We highly recommend that complex expressions involving multiple AND/OR operations be split up into separate expressions whenever possible to avoid confusion. If you are using complex expressions, make sure to test them on a panel of different sites with several combinations of yes/no criteria.
6. More complex JEXL magic
Note that this last part is fairly advanced and not for the faint of heart. To be frank, it's also explained rather more briefly than the topic deserves. But if there's enough demand for this level of usage (click the "view in forum" link and leave a comment) we'll consider producing a full-length tutorial.
Introducing the VariantContext object
When you use SelectVariants with JEXL, what happens under the hood is that the program accesses something called the VariantContext, which is a representation of the variant call with all its annotation information. The VariantContext is technically not part of GATK; it's part of the
variant library included within the Picard tools source code, which GATK uses for convenience.
The reason we're telling you about this is that you can actually make more complex queries than what the GATK offers convenience functions for, provided you're willing to do a little digging into the VariantContext methods. This will allow you to leverage the full range of capabilities of the underlying objects from the command line.
In a nutshell, the VariantContext is available through the
vc variable, and you just need to add method calls to that variable in your command line. The bets way to find out what methods are available is to read the VariantContext documentation on the Picard tools source code repository (on SourceForge), but we list a few examples below to whet your appetite.
Using VariantContext directly
For example, suppose I want to use SelectVariants to select all of the sites where sample NA12878 is homozygous-reference. This can be accomplished by assessing the underlying VariantContext as follows:
java -jar GenomeAnalysisTK.jar -T SelectVariants \ -R reference.fasta \ -V variants.vcf \ -select 'vc.getGenotype("NA12878").isHomRef()'
Groovy, right? Now here's a more sophisticated example of JEXL expression that finds all novel variants in the total set with allele frequency > 0.25 but not 1, is not filtered, and is non-reference in 01-0263 sample:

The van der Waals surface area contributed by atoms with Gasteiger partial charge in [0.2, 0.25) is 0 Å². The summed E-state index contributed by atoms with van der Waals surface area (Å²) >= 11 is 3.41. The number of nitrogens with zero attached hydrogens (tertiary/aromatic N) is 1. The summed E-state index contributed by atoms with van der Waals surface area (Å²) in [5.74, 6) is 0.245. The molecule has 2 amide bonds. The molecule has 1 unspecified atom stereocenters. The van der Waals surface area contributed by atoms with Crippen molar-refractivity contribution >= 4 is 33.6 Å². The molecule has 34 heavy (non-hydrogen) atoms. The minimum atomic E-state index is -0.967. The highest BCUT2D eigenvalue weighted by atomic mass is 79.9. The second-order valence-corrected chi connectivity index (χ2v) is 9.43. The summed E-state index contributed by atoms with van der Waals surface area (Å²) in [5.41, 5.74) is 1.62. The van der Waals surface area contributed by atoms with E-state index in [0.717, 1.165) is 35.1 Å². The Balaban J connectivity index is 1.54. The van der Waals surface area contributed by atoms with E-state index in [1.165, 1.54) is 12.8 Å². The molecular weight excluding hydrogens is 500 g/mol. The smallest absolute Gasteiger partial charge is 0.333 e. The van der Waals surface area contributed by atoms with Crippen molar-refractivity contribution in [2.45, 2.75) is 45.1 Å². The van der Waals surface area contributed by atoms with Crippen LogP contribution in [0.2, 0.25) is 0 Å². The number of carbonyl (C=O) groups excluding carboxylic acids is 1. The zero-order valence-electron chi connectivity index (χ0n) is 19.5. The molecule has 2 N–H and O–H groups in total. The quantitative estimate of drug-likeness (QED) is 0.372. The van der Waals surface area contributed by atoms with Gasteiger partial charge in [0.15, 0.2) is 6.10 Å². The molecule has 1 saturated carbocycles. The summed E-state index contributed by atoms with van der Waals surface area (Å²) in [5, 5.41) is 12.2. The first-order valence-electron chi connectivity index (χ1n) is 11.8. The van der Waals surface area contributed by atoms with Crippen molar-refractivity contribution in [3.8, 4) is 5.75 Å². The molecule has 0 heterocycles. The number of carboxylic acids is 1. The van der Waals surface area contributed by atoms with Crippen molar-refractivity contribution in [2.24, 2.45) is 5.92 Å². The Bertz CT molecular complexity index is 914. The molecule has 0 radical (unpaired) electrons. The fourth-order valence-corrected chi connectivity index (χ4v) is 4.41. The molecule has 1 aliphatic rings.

! vc.getGenotype("01-0263").isHomRef() && (vc.getID() == null || vc.getID().equals(".")) && AF > 0.25 && AF < 1.0 && vc.isNotFiltered() && vc.isSNP() -o 01-0263.high_freq_novels.vcf -sn 01-0263
Using the VariantContext to evaluate boolean values
The classic way of evaluating a boolean goes like this:
java -Xmx4g -jar GenomeAnalysisTK.jar -T SelectVariants \ -R reference.fasta \ -V my.vcf \ -select 'DB'
But you can also use the VariantContext object like this:
java -Xmx4g -jar GenomeAnalysisTK.jar -T SelectVariants \ -R reference.fasta \ -V my.vcf \ -select 'vc.hasAttribute("DB")'
Using VariantContext to access annotations in multiallelic sites
The order of alleles in the VariantContext object is not guaranteed to be the same as in the VCF output, so accessing the AF by an index derived from a scrambled alleles array is dangerous. However! If we have the sample genotypes, there's a workaround:
java -jar GenomeAnalysisTK.jar -T SelectVariants \ -R reference.fasta \ -V multiallelics.vcf \ -select 'vc.hasGenotypes() && vc.getCalledChrCount(vc.getAltAlleleWithHighestAlleleCount())/(1.0*vc.getCalledChrCount()) > 0.1' -o multiHighAC.vcf
The odd 1.0 is there because otherwise we're dividing two integers, which will always yield 0. The
vc.hasGenotypes() is extra error checking. This might be slow for large files, but we could use something like this if performance is a concern:
java -jar GenomeAnalysisTK.jar -T SelectVariants \ -R reference.fasta \ -V multiallelics.vcf \ -select 'vc.isBiallelic() ? AF > 0.1 : vc.hasGenotypes() && vc.getCalledChrCount(vc.getAltAlleleWithHighestAlleleCount())/(1.0*vc.getCalledChrCount()) > 0.1' -o multiHighAC.vcf
Where hopefully the ternary expression shortcuts the extra
vc calls for all the biallelics.
Using JEXL to evaluate arrays
Sometimes you might want to write a JEXL expression to evaluate e.g. the AD (allelic depth) field in the FORMAT column. However, the AD is technically not an integer; rather it is a list (array) of integers. One can evaluate the array data using the "." operator. Here's an example:
java -jar GenomeAnalysisTK.jar -T SelectVariants \ -R reference.fasta \ -V variants.vcf \ -select 'vc.getGenotype("NA12878").getAD().0 > 10'
If you would like to select sites where the alternate allele frequency is greater than 50%, you can use the following expression:
java -jar GenomeAnalysisTK.jar -T SelectVariants \ -R reference.fasta \ -V variants.vcf \ -select vc.getGenotype("NA12878").getAD().1 / vc.getGenotype("NA12878").getDP() > 0.50